While nowhere near as provocative or lucid as the plays of Alan Bennett and Peter Shaffer, this Old Globe production is handsomely sparked by digital visual legerdemain and, within its narrow limits, it's quite enjoyable.
Like the smallscreen “Tudors” and “Borgias,” “Divine Rivalry” filters contemporary thoughts about aesthetics, power and statecraft through the lens of bygone backroom shenanigans, this time those of Renaissance Florence and an inspired-by-real-life artistic competition. The Old Globe production is nowhere near as provocative or lucid as the plays of Alan Bennett and Peter Shaffer, who have a particular facility for the ironic historical parallel. But helmer Michael Wilson’s staging is handsomely sparked by digital visual legerdemain and, within its narrow limits, it’s quite enjoyable.
In one corner, wearing fetching silks, is Leonardo da Vinci (Miles Anderson), cranky visionary fresh from his Last Supper triumph and a proponent of the subtly ambiguous in art. (There’s this portrait of a lady he’s working on, for instance; is she smiling in it, or isn’t she?) And in the other corner, in brown sackcloth, God’s man-at-the-easel Michelangelo Buonarroti (Euan Morton), his newly unveiled David celebrating ultrarealism.
By order of the newly established Florentine Republic, each genius will celebrate a past civic military triumph in fresco or oils on side-by-side palace panels. The real winner, if he plays his cards right, will be Niccolo Machiavelli (Sean Lyons), upstart plebe, who hopes to use the patriotic tableaux as a stepping stone toward a Florentine citizen army and his own personal glory.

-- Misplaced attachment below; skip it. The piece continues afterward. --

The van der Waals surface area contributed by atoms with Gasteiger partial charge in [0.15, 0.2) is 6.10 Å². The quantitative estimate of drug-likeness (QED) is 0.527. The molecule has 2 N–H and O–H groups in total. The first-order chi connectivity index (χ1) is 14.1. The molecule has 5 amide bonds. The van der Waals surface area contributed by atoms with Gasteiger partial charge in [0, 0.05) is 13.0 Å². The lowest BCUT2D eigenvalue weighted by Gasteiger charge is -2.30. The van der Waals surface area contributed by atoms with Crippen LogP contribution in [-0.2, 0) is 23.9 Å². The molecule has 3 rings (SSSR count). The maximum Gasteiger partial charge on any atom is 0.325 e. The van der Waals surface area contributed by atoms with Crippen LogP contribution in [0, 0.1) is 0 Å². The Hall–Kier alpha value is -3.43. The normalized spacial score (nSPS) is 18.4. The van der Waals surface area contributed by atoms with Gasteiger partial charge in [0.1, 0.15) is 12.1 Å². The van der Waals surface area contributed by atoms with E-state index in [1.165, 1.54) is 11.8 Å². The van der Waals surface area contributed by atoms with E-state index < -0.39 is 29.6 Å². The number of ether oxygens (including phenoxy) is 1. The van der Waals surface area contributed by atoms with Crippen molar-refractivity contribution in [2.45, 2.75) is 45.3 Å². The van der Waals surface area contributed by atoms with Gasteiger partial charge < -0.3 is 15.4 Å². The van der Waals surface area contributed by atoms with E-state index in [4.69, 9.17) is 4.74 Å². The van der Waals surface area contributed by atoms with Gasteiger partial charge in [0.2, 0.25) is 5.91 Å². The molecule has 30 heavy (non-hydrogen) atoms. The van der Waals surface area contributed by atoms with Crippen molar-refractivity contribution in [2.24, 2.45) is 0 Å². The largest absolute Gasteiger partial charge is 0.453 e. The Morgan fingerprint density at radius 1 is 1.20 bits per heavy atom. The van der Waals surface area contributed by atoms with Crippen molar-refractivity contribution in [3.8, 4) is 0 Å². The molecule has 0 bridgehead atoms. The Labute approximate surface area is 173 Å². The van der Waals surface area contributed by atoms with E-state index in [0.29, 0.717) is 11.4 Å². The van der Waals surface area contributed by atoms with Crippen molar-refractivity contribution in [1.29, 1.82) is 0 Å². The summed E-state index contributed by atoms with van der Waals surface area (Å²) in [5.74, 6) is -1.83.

Don’t expect much of the subtly ambiguous in the writing of Michael Kramer “with” (odd credit) D.S. Moynihan. The dialogue is full of dropped names (Cesare Borgia, Raphael) and coy allusions to political concepts that invite auds to apply them to our own time. There’s even a wink-wink reference to a “Da Vinci code.” None of it amounts to much dramatically, though it keeps the audience amused and feeling smart.
The acting, too, demonstrates style without substance, leisure without urgency. Lyons is too busy preening, and head of state Soderini (David Selby) working his old-man crotchets, to create a fully realized mentor/student relationship. They also fall short of carrying the plot’s high stakes. It’s all well and good to spout darkly, “Our situation has never been more precarious,” but if the thesps don’t believe in their gut that “war threatens from every quarter,” auds can’t be expected to do so, either.
Anderson and Morton are good with a quip, but their voices and personalities are too similar to bring out the contrasts Kramer and Moynihan intend.
Still, “Divine Rivalry” diverts and never bores, in some measure because of the dazzling physical production. Peter Nigrini’s filmic prologue orients theatergoers to the backstory, while animated pen-and-ink work provides a glimpse into the creative mind as scenes shift. David C. Woolard’s costumes are lush against Jeff Cowie’s imposing sets, and if Wilson’s staging had half the excitement of John Gromada’s music, auds would be on the edge of their seats throughout, instead of pleasantly leaning back in them.
Piero Soderini - David Selby
Leonardo da Vinci - Miles Anderson
Michelangelo Buonarroti - Euan Morton